The Pros and Cons

The great thing about the two patterns is that they are effective on multiple timeframes, be it M15, H1, H4, or D1. Thus, both day traders, swing traders, and even position traders can use them. They are also universal patterns that work well with stocks, forex pairs, commodities, and cryptocurrencies.

Just like any other technical pattern, they have their metrics, but it also comes with drawbacks. The main disadvantage is that neither the double top nor the double bottom can guarantee that the newly formed trend will consolidate. For example, in the double bottom case, bears might find the courage to push prices lower for the third time and even try to break below the support. Thus, traders should use risk management tools like the stop loss

Mistakes to Avoid

One of the main mistakes of those who trade the double bottom is to go long immediately after the price breaks above the pattern’s neckline. In this case, if you’re not cautious, you might end up trading against a larger trend. If the market is in the middle of a strong bearish move and forms a “small” Double bottom pattern, it will most likely ignore it and continue its general downtrend. 

To avoid it, you should add Moving Average (MA) with period 20. If the price is below the MA, you should not buy the neckline breakout. When trading the double top, the price should not be above the MA with the period 20. 

All in all, if you follow the mentioned rules, you’ll most likely succeed with these patterns even if you are a beginner. However, make sure to practice them on a demo account before trading with real funds.

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Risks Management

While double tops and double bottoms are some of the most reliable chart patterns, they cannot guarantee trend reversals on all occasions. To avoid significant losses that may affect your entire balance, you should apply some basic techniques to mitigate risks.  

The most crucial step is to place a stop-loss order, which will reduce the potential loss if the price suddenly moves against you. A stop-loss should be set between the breakout (neckline) and the resistance (in the case of the Double Top) or support (in the case of the Double Bottom).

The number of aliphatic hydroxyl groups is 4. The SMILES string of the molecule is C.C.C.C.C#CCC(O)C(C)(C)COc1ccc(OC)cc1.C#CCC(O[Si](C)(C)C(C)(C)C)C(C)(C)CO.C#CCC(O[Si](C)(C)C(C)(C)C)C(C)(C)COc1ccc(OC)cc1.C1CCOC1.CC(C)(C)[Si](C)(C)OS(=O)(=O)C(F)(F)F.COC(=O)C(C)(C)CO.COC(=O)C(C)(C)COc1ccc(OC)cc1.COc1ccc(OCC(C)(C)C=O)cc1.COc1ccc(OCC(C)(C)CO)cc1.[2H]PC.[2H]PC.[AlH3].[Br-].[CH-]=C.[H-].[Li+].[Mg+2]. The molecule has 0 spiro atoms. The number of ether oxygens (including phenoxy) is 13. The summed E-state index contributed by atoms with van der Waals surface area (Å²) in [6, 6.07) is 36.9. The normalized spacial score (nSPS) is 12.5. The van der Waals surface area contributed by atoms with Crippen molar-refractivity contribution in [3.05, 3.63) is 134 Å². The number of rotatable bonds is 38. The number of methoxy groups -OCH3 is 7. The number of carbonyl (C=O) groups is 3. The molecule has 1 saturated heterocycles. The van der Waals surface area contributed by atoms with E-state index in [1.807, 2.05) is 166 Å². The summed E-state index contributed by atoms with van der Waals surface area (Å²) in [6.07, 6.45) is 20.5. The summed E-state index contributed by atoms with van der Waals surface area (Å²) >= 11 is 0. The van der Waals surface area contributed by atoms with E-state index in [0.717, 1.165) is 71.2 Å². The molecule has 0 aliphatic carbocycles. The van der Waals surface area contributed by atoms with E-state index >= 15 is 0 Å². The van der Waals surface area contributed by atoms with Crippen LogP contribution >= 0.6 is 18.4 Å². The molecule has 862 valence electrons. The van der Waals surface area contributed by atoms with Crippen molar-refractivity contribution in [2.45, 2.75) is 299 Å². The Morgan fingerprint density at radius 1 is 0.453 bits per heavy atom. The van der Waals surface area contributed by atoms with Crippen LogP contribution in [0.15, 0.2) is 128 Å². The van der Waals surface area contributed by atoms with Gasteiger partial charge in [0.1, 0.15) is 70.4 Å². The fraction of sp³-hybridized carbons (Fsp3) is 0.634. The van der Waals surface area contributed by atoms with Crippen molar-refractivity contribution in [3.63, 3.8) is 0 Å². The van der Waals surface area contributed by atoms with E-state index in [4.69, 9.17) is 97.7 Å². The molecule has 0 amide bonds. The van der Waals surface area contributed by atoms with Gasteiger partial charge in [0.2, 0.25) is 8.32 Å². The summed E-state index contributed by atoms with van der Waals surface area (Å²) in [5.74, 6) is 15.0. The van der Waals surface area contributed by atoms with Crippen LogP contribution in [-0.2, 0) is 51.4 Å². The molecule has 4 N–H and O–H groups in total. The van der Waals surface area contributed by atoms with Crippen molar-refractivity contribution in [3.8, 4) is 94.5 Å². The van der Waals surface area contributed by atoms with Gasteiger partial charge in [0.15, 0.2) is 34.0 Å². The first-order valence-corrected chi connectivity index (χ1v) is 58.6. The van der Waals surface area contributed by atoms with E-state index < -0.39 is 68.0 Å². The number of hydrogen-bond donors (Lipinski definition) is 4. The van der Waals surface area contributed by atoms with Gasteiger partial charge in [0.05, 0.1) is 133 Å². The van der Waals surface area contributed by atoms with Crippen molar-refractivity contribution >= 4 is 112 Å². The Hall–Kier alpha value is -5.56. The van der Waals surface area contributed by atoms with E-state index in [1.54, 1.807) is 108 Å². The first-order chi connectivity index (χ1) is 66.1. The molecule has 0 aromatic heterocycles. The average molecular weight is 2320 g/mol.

To promote consistency and focus on the long-term goals, you should not use more than 1% of your balance per trade. That is one of the golden rules of risk management. 

However, if the market is volatile and you are tempted to hit the jackpot by going all in. You might indeed be lucky for once; you will not be guaranteed the same luck in the long run if such a practice turns into a habit. 

Closing Thoughts 

The double tops and double bottoms are some convenient and reliable chart patterns, yet their rate of success really depends on your ability to convert their signals into successful trades. 

To improve your trading skills with these chart formations, you can start by practicing on a demo account or searching for the patterns on historical charts. Don’t forget to keep an eye on technical indicators, especially those measuring the overbought and oversold levels. 

*This article is intended for and only to be used for reference purposes only. No such information provided through Bybit constitutes advice or a recommendation that any investment or trading strategy is suitable for any specific person. These forecasts are based on industry trends, circumstances involving clients, and other factors, and they involve risks, variables, and uncertainties. There is no guarantee presented or implied as to the accuracy of specific forecasts, projections, or predictive statements contained herein. Users of this article agree that Bybit does not take responsibility for any of your investment decisionsPlease seek professional advice before trading.

Disclaimer

This article is intended for and only to be used for reference purposes only. No such information provided through Bybit constitutes advice or a recommendation that any investment or trading strategy is suitable for any specific person. These forecasts are based on industry trends, circumstances involving clients, and other factors, and they involve risks, variables, and uncertainties. There is no guarantee presented or implied as to the accuracy of specific forecasts, projections, or predictive statements contained herein. Users of this article agree that Bybit does not take responsibility for any of your investment decisions. Please seek professional advice before trading.